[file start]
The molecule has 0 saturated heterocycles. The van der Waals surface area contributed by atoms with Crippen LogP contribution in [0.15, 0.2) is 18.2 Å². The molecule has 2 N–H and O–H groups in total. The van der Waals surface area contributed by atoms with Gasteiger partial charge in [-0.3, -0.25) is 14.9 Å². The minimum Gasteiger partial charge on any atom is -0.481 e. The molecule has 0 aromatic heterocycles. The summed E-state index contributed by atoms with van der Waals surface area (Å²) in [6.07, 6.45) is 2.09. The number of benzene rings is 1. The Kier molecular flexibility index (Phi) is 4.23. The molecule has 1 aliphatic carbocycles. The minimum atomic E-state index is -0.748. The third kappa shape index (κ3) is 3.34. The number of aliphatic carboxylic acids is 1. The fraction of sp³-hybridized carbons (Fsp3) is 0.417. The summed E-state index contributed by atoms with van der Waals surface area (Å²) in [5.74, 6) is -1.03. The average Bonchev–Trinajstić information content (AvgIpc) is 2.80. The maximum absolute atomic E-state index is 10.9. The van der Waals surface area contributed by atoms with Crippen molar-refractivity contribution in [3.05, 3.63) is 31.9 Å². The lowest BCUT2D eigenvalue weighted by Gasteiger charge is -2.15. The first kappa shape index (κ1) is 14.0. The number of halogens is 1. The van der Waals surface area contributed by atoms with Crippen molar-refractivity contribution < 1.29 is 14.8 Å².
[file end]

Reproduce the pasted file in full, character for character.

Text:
The molecule has 0 saturated heterocycles. The van der Waals surface area contributed by atoms with Crippen LogP contribution in [0.15, 0.2) is 18.2 Å². The molecule has 2 N–H and O–H groups in total. The van der Waals surface area contributed by atoms with Gasteiger partial charge in [-0.3, -0.25) is 14.9 Å². The minimum Gasteiger partial charge on any atom is -0.481 e. The molecule has 0 aromatic heterocycles. The summed E-state index contributed by atoms with van der Waals surface area (Å²) in [6.07, 6.45) is 2.09. The number of benzene rings is 1. The Kier molecular flexibility index (Phi) is 4.23. The molecule has 1 aliphatic carbocycles. The minimum atomic E-state index is -0.748. The third kappa shape index (κ3) is 3.34. The number of aliphatic carboxylic acids is 1. The fraction of sp³-hybridized carbons (Fsp3) is 0.417. The summed E-state index contributed by atoms with van der Waals surface area (Å²) in [5.74, 6) is -1.03. The average Bonchev–Trinajstić information content (AvgIpc) is 2.80. The maximum absolute atomic E-state index is 10.9. The van der Waals surface area contributed by atoms with Crippen molar-refractivity contribution in [3.05, 3.63) is 31.9 Å². The lowest BCUT2D eigenvalue weighted by Gasteiger charge is -2.15. The first kappa shape index (κ1) is 14.0. The number of halogens is 1. The van der Waals surface area contributed by atoms with Crippen molar-refractivity contribution < 1.29 is 14.8 Å².